Fracking grievances aired at Eagle Hill by John Gleeson, September 13, 2011, Mountainview Gazette
The Energy Resources Conservation Board is currently reviewing all its regulations in light of new extraction technology and will make an important announcement soon on the disclosure of chemicals used in the hydraulic fracturing process, an ERCB official told about 100 Mountain View and Red Deer county residents at Eagle Hill last Wednesday. Despite those and other assurances, however, residents peppered the ERCB panel with pointed questions and many related grievances about the impact of fracking operations in the Eagle Hill and James River Bridge areas. Road and traffic issues, sustained noise and flaring, water contamination, lack of respect for residents, and the ineffectiveness of the ERCB to regulate the activity were common concerns raised during the meeting. … “I worry about safety – the safety of my family,” Chris Hume of James River Bridge said, citing “tremendous” amounts of traffic, reckless driving, noise and odour issues. “There’s noise all the time. I’m fed up,” Hume said. While the county seems to be on the side of residents, “it seems the ERCB is advocating for the companies,” he added. “There needs to be some accountability here and there doesn’t seem to be any under this government. What’s the next thing – a class-action lawsuit? … The status quo is no good,” he said and the crowd applauded.
Sharon Roth of Eagle Hill asked officials what they meant by road management, since trucks use excessive speed and apply airbrakes at night. “The traffic is horrendous and there seems to be no control on that.” Bob Willard, senior advisor in the ERCB’s operations division, said those issues would fall under road use agreements with the municipality. Mountain View County reeve Paddy Munro, addressing the crowd, concurred with Roth’s comments. “We’ve seen lots of problems in that area,” Munro said. “Roads destroyed. Dust control destroyed. It’s very hard to deal with the oil companies. They’re acting like bullies – they run slipshod over the people’s rights and that’s why we’re here tonight.”
Willard opened his presentation with an overview of unconventional oil and gas and multi-stage fracking in Alberta. Acknowledging new fracking technologies have created issues in the United States and elsewhere, Willard said Alberta has “different geology and a different regulatory framework to start from.” Fracking operations are required to adhere to the same 15 directives as conventional extraction methods and the ERCB is currently reviewing all its regulations to see if changes are needed to address the new technologies being used, he said.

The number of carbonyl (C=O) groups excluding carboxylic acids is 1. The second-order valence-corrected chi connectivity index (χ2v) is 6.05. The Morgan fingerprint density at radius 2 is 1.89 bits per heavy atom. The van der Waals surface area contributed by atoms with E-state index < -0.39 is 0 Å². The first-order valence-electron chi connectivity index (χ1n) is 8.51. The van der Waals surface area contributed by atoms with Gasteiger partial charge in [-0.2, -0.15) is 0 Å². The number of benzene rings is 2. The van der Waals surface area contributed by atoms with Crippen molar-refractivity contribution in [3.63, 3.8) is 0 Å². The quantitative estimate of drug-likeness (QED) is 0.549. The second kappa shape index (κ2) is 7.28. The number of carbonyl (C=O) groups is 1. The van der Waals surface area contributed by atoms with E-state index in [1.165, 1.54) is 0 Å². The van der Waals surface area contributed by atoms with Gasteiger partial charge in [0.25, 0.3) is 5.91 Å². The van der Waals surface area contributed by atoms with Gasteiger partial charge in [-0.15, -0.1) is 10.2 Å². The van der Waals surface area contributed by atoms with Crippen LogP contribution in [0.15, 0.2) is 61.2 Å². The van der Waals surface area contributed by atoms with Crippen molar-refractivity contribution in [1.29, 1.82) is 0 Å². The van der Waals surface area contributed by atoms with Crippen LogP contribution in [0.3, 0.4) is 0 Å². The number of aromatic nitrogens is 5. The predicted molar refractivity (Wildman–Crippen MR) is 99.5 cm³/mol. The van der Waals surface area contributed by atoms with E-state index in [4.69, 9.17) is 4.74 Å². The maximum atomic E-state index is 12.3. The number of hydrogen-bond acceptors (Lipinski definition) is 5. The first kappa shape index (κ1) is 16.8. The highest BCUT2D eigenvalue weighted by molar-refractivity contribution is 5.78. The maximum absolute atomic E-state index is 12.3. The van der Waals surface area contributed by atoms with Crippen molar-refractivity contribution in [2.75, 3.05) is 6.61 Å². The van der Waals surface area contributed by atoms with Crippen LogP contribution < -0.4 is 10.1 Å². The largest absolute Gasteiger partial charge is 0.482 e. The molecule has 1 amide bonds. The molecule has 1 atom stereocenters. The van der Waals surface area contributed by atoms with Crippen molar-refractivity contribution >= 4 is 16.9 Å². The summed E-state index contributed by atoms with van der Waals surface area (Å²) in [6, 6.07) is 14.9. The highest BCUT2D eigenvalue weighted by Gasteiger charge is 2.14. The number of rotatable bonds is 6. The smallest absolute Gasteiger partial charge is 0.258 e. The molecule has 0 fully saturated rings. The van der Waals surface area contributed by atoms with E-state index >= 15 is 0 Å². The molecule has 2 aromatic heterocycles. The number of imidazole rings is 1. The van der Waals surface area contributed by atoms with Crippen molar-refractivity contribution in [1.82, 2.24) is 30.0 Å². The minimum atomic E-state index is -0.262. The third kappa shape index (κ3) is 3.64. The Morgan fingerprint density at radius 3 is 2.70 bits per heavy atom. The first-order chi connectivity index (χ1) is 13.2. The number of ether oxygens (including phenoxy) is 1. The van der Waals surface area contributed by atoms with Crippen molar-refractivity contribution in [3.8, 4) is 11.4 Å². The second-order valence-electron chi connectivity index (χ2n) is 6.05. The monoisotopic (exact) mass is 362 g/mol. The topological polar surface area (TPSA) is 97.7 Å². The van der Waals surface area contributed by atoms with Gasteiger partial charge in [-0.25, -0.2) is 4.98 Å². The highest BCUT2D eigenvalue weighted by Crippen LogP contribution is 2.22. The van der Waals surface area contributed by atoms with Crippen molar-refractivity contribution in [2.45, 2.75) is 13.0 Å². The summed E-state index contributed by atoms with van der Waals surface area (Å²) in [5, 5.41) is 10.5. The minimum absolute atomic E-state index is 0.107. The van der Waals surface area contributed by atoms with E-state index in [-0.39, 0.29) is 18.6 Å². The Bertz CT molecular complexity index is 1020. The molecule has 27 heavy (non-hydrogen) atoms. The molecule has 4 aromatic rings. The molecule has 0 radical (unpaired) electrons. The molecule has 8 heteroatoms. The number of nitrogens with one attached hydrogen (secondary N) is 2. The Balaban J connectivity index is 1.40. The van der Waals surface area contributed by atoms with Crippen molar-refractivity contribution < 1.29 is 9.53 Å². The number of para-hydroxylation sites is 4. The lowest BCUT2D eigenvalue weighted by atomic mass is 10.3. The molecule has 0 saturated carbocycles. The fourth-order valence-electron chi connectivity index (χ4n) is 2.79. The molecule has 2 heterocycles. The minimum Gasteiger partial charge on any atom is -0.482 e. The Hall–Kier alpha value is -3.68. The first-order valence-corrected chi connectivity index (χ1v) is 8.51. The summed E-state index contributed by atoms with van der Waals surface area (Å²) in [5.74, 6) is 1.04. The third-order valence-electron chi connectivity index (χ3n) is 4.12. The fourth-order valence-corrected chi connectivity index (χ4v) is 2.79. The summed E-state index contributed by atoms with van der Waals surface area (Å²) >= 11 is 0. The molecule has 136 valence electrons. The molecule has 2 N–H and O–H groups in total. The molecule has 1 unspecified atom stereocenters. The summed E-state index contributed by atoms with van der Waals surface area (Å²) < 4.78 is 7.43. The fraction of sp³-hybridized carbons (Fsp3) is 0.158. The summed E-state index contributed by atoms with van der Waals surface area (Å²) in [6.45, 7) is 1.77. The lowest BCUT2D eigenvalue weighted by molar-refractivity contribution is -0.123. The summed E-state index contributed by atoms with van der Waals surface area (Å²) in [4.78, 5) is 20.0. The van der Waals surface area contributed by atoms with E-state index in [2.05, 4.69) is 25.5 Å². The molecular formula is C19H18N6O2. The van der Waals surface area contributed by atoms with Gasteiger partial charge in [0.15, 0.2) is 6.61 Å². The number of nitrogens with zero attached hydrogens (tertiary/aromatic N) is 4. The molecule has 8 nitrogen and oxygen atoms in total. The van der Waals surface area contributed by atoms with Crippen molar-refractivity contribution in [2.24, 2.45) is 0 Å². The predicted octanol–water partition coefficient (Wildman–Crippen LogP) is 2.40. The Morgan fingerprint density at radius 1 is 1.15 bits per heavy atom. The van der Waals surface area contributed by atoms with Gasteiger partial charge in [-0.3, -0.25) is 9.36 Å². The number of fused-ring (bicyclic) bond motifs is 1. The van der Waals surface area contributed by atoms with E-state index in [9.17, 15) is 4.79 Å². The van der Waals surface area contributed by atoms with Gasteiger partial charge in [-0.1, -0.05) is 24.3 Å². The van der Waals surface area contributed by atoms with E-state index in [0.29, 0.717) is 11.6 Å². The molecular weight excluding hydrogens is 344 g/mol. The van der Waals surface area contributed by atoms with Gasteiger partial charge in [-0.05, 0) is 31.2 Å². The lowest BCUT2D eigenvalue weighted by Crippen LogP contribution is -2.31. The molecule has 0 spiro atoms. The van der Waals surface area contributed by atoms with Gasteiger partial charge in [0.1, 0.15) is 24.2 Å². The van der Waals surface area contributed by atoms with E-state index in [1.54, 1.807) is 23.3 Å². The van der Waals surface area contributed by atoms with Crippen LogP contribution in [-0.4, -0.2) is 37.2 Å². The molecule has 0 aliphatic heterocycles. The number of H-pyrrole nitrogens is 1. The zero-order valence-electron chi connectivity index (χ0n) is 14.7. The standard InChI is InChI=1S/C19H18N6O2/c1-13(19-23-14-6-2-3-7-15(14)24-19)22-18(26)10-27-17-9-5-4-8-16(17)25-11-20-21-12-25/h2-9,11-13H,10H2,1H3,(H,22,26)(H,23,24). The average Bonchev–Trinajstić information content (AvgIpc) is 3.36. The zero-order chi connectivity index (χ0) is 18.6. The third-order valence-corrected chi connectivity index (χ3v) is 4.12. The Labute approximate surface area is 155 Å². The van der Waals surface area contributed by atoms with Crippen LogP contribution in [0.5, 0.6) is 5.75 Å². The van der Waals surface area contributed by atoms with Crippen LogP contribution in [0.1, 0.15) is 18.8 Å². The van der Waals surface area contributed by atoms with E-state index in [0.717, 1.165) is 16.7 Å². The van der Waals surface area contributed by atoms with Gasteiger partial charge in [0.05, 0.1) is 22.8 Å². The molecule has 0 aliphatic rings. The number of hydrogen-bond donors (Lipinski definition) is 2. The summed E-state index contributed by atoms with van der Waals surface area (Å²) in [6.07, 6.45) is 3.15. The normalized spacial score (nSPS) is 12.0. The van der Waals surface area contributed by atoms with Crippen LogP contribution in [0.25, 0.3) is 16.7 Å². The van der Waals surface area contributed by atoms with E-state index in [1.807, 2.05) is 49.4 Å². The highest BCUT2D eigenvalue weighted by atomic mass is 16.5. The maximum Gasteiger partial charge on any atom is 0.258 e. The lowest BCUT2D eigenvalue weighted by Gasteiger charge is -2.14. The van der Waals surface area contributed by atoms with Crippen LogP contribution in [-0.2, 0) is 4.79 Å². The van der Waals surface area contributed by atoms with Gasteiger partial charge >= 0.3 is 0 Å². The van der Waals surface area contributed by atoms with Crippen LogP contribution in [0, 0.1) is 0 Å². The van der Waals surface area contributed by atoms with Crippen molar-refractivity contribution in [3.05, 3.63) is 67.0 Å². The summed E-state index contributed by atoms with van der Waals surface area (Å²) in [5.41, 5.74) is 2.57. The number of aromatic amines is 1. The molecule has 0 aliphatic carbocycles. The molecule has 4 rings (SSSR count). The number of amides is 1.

On the question of water contamination Willard said: “We think the risk of a fracture going into surface water is extremely remote. Basically we don’t think it’s a risk factor.” Possible sources of contamination, he said, do exist – in cases where the vertical wellbores are not properly constructed or from large volumes of water being stored on site. One speaker from west of Eagle Hill described how on a Monday night, after a weekend fracking operation, “I went to have a bath, turned the water on and it went bang: all the water turned black. And you say it doesn’t come to the surface?” he asked Willard. When Willard replied that there was a number to call at Alberta Environment, some audience members laughed.
Kevin Hinchcliffe of Eagle Hill said he filed an objection to a pipeline on a neighbour’s property and the company refused to meet with him and simply went ahead and built the pipeline. “How can you regulate them if you can’t bring them to the table?” Hinchcliffe asked, adding that his request to the ERCB for a review was denied.
Water was a major issue for many speakers. Don Bester asked Willard how much water was typically used in the fracking process. A typical frack well in the region uses about 1,000 cubic metres of water, with that number rising based on the number of stages, Willard said. “The water is more important to me than anything else,” said one farmer, and following Willard’s assurance that lower-value farmland is used whenever possible, he described how his neighbours have allowed oil companies “to drill in the sloughs – lease after lease after lease – and there is no responsibility for preserving the farmland for future generations.”
Responding to concerns about “slick water” – with a 20 per cent methane blend – contaminating surface water, Willard said the ERCB “supports full disclosure” of chemicals used in the process, and added there would be an announcement later this month on the issue. [Emphasis added]
[Refer also to: Fracking Canada: No Duty of Care ]